Kidney problems, including nephritis and kidney failure. Signs of kidney problems may include change in the amount or color of your urine.
Skin problems. Signs of skin problems may include rash, itching, blisters, peeling or skin sores, or painful sores or ulcers in your mouth or in your nose, throat, or genital area.
Problems in other organs. Signs and symptoms of these problems may include changes in eyesight; severe or persistent muscle or joint pains; severe muscle weakness; low red blood cells (anemia); swollen lymph nodes, rash or tender lumps on skin, cough, shortness of breath, vision changes, or eye pain (sarcoidosis); confusion, fever, muscle weakness, balance problems, nausea, vomiting, stiff neck, memory problems, or seizures (encephalitis); pain, numbness, tingling, or weakness in your arms or legs; bladder or bowel problems including needing to urinate more often, leaking of urine, trouble urinating, or constipation (myelitis); and shortness of breath, irregular heartbeat, feeling tired, or chest pain (myocarditis).
Infusion (IV) reactions that can sometimes be severe and life-threatening. Signs and symptoms of infusion reactions may include chills or shaking, shortness of breath or wheezing, itching or rash, flushing, dizziness, fever, or feeling like passing out.
Rejection of a transplanted organ. People who have had an organ transplant may have an increased risk of organ transplant rejection if they are treated with KEYTRUDA.
Complications, including graft-versus-host disease (GVHD), in people who have received a bone marrow (stem cell) transplant that uses donor stem cells (allogeneic). These complications can be severe and can lead to death. These complications may happen if you underwent transplantation either before or after being treated with KEYTRUDA. Your doctor will monitor you for the following signs and symptoms: skin rash, liver inflammation, abdominal pain, and diarrhea.
Getting medical treatment right away may help keep these problems from becoming more serious. Your doctor will check you for these problems during treatment with KEYTRUDA. Your doctor may treat you with corticosteroid or hormone replacement medicines. Your doctor may also need to delay or completely stop treatment with KEYTRUDA if you have severe side effects.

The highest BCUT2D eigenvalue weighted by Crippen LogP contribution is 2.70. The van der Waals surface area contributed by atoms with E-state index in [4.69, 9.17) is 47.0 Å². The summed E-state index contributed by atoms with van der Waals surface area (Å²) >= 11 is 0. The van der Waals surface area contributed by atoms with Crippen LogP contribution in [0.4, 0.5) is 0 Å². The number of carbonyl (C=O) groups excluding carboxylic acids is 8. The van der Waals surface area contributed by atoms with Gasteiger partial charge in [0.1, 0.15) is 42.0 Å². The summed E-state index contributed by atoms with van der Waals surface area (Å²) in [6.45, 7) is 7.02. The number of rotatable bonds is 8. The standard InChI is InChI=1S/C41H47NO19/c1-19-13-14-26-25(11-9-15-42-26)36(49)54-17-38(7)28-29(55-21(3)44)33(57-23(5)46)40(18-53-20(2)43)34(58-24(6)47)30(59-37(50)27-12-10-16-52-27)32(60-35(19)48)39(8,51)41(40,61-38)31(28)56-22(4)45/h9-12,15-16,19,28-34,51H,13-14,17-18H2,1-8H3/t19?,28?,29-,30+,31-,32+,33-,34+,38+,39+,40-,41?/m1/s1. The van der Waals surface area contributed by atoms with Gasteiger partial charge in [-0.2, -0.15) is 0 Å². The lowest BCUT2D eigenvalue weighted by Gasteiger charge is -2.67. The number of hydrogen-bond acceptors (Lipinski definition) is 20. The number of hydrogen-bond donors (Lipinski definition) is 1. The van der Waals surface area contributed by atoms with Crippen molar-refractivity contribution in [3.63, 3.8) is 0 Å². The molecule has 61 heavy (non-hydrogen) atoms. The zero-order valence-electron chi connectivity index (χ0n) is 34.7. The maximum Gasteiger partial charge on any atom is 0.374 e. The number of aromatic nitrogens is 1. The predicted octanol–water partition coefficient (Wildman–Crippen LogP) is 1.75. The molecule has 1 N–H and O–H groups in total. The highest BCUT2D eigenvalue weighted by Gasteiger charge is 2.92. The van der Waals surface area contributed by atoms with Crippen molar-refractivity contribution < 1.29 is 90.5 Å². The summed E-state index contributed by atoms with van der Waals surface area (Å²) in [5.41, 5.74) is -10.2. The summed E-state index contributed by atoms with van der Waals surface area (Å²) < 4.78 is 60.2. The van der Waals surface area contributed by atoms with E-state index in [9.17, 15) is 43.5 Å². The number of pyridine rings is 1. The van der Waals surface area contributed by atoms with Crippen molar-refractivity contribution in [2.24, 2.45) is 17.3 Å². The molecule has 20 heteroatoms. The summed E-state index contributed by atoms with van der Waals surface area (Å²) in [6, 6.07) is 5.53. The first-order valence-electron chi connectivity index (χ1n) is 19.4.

Before you receive KEYTRUDA, tell your doctor if you have immune system problems such as Crohn’s disease, ulcerative colitis, or lupus; have had an organ transplant or plan to have or have had a bone marrow (stem cell) transplant that used donor stem cells (allogeneic); have lung or breathing problems; have liver problems; or have any other medical problems.
If you are pregnant or plan to become pregnant, tell your doctor. KEYTRUDA can harm your unborn baby. If you are able to become pregnant, your doctor will give you a pregnancy test before you start treatment. Use effective birth control during treatment and for at least 4 months after the final dose of KEYTRUDA. Tell your doctor right away if you think you may be pregnant or you become pregnant during treatment with KEYTRUDA.
If you are breastfeeding or plan to breastfeed, tell your doctor. It is not known if KEYTRUDA passes into your breast milk. Do not breastfeed during treatment with KEYTRUDA and for 4 months after your final dose of KEYTRUDA.
Tell your doctor about all the medicines you take, including prescription and over-the-counter medicines, vitamins, and herbal supplements.
Common side effects of KEYTRUDA when used alone include feeling tired; pain, including pain in muscles, bones, or joints and stomach area (abdominal) pain; decreased appetite; itching; diarrhea; nausea; rash; fever; cough; shortness of breath; and constipation.
In children, fever, vomiting, upper respiratory tract infection, headache, and low levels of white blood cells and red blood cells (anemia) are more common than in adults.
Common side effects of KEYTRUDA when given with certain chemotherapy medicines include feeling tired or weak; nausea; constipation; diarrhea; decreased appetite; rash; vomiting; cough; trouble breathing; fever; hair loss; inflammation of the nerves that may cause pain, weakness, and paralysis in the arms and legs; swelling of the lining of the mouth, nose, eyes, throat, intestines, or vagina; and mouth sores.
Common side effects of KEYTRUDA when given with axitinib include diarrhea; feeling tired or weak; high blood pressure; liver problems; low levels of thyroid hormone; decreased appetite; blisters or rash on the palms of your hands and soles of your feet; nausea; mouth sores or swelling of the lining of the mouth, nose, eyes, throat, intestines, or vagina; hoarseness; rash; cough; and constipation.
These are not all the possible side effects of KEYTRUDA. Tell your doctor if you have any side effect that bothers you or that does not go away. For more information, ask your doctor or pharmacist.